Don't miss: the RCM's unsettling double-bill

Don't miss: the RCM's unsettling double-bill

Jenna Simeonov

Wednesday, June 27, London’s Royal College of Music presents an intriguing double-bill, pairing Peter Maxwell Davies’ The Lighthouse with Huw Watkins and David Harsent’s In the Locked Room (based on Thomas Hardy’s short story, An Imaginative Woman). Conducted by Michael Rosewell, Stephen Unwin directs the two one-act operas, each telling eerie stories of uncertain realities.

We spoke with mezzo-soprano Lauren Morris, who sings the role of Susan in In the Locked Room; with input from fellow castmates Beth Moxon, Josephine Goddard, and Katy Thomson, Morris talks about the opera’s take on human relationships, and the beauty of sharing a rehearsal room with the composer and librettist.

What do you find are the unique qualities of opera based on literature? Are there any challenges in bringing it to the stage?

On the whole, opera is based on literature of some sort, be it a play or novel. What was so special and unique about this project was being able to work and liaise with, not only a living composer (Huw Watkins), but also a living librettist (David Harsent). It was so interesting to work through the text with David, and to hear of how Thomas Hardy’s short story, An Imaginative Woman inspired him to create this wonderful libretto.

The two main challenges we faced when staging In the Locked Room were creating a clear timeline over which the action takes place, and trying to find ways of differentiating when the poet, Ben Pascoe is real and when he is a figment of Ella’s imagination. I think we have been successful in overcoming both of these challenges and the lighting has played a big part in that.

Lauren Morris, mezzo-soprano, singing the role of Susan in In the Locked Room at the Royal College of Music.

What do you think In the Locked Room says about relationships and human behaviour?

This piece shows us the extremes of real life relationships: friendships, dysfunctional marriages, unrequited love, toxic relationships, marital rape, etc. It explores how humans react differently to emotional and physical abuse, stress and loss. It really does cover a lot of ground for a work which is only 45 minutes or so in length!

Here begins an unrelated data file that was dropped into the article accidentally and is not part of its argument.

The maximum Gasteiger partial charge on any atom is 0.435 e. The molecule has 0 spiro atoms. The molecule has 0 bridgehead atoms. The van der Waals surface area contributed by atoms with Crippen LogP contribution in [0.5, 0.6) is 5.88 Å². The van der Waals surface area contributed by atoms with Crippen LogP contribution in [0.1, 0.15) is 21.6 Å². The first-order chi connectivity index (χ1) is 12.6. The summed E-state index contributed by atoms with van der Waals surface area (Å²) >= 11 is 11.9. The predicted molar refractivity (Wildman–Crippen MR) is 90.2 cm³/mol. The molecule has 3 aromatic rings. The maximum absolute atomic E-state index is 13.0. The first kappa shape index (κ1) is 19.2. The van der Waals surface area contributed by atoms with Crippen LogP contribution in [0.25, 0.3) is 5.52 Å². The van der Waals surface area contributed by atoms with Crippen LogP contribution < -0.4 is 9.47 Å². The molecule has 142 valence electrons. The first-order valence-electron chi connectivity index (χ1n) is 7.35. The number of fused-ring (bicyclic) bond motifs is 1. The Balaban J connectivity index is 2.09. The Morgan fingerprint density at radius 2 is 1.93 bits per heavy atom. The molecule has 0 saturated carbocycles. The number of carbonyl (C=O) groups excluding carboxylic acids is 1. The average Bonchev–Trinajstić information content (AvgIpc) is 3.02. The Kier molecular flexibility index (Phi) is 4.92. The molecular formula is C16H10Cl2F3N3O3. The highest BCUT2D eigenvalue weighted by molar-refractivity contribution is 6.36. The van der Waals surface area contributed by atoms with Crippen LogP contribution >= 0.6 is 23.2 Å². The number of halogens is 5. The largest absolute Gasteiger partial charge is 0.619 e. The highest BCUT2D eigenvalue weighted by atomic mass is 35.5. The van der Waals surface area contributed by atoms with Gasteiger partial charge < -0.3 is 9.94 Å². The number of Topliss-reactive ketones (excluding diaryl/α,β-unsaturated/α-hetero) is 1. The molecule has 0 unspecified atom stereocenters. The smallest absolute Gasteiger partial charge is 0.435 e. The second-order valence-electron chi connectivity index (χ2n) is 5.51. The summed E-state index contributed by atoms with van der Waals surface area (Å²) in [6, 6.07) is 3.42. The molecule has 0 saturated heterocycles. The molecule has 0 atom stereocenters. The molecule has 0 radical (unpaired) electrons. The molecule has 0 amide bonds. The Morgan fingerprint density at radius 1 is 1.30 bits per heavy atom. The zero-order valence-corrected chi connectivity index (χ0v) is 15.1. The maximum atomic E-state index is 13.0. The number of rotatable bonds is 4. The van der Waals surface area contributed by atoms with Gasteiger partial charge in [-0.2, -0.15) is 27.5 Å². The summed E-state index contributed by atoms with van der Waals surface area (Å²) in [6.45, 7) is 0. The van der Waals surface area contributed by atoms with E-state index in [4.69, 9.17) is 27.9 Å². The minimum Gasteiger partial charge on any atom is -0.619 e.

What can you tell us about the roles in In the Locked Room?

Ella is a housewife stuck in a loveless marriage. She looks to poetry as an escape and becomes obsessed with Ben Pascoe in order to block out her reality.

Stephen, her husband, is a businessman. Whilst he showers Ella with money and material objects, he still treats her like a commodity, and does not understand why their marriage is in ruins.

In Ella’s imagination Ben Pascoe is a dark and brooding romantic who knows everything about “real” love. The reality is that he is a lonely and troubled alcoholic who is crippled with depression.

Susan is the “enabler” of the piece. Whilst we “see” Ben Pascoe on various occasions, he is purely a figment of Ella’s imagination. The only way that the audience has any real insight into Pascoe’s character is through his one scene with Susan and what Susan says about him. Susan is the landlady of the house who has a secret relationship with Pascoe: a relationship which she knows is unhealthy but which she cannot resist.

If you could give any advice for young singers beginning their serious music education, what would it be?

  • Immerse yourself in the arts. Go and see plays, operas, musicals, stand up comedy, exhibitions; all art informs what we do as performers.
  • Try to learn foreign languages as early as possible to save having to worry later.
  • Everyone will, and is entitled, to have an opinion about you and what you do. You cannot change that. What is important is to surround yourself with a core team of people whom you trust (your teacher, coach, etc).
  • Enjoy what you do and remember why you do it.

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